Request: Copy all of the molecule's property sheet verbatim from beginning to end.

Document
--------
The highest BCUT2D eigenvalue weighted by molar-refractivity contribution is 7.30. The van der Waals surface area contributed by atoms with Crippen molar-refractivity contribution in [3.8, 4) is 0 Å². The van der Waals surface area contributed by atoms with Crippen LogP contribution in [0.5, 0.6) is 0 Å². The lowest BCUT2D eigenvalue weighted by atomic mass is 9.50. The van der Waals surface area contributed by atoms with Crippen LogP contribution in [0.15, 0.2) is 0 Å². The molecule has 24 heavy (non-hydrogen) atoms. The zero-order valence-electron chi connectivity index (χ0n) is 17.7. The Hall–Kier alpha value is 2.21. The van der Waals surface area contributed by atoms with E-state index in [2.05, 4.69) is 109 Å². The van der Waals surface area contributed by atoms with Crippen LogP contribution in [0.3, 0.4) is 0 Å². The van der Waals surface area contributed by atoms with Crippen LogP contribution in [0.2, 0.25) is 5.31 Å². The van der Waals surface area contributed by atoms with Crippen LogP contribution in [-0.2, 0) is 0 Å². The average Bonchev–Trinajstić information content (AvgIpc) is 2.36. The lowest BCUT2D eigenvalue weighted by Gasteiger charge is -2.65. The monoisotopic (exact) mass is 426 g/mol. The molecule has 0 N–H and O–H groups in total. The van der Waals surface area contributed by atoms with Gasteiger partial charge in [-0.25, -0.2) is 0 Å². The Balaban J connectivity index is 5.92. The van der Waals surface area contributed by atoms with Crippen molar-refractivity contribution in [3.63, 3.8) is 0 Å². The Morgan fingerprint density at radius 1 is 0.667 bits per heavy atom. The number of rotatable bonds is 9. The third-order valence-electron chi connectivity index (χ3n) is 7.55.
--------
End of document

The highest BCUT2D eigenvalue weighted by molar-refractivity contribution is 7.30. The van der Waals surface area contributed by atoms with Crippen molar-refractivity contribution in [3.8, 4) is 0 Å². The van der Waals surface area contributed by atoms with Crippen LogP contribution in [0.5, 0.6) is 0 Å². The lowest BCUT2D eigenvalue weighted by atomic mass is 9.50. The van der Waals surface area contributed by atoms with Crippen LogP contribution in [0.15, 0.2) is 0 Å². The molecule has 24 heavy (non-hydrogen) atoms. The zero-order valence-electron chi connectivity index (χ0n) is 17.7. The Hall–Kier alpha value is 2.21. The van der Waals surface area contributed by atoms with E-state index in [2.05, 4.69) is 109 Å². The van der Waals surface area contributed by atoms with Crippen LogP contribution in [0.3, 0.4) is 0 Å². The van der Waals surface area contributed by atoms with Crippen LogP contribution in [0.2, 0.25) is 5.31 Å². The van der Waals surface area contributed by atoms with Crippen LogP contribution in [-0.2, 0) is 0 Å². The average Bonchev–Trinajstić information content (AvgIpc) is 2.36. The lowest BCUT2D eigenvalue weighted by Gasteiger charge is -2.65. The monoisotopic (exact) mass is 426 g/mol. The molecule has 0 N–H and O–H groups in total. The van der Waals surface area contributed by atoms with Gasteiger partial charge in [-0.25, -0.2) is 0 Å². The Balaban J connectivity index is 5.92. The van der Waals surface area contributed by atoms with Crippen molar-refractivity contribution in [3.63, 3.8) is 0 Å². The Morgan fingerprint density at radius 1 is 0.667 bits per heavy atom. The number of rotatable bonds is 9. The third-order valence-electron chi connectivity index (χ3n) is 7.55.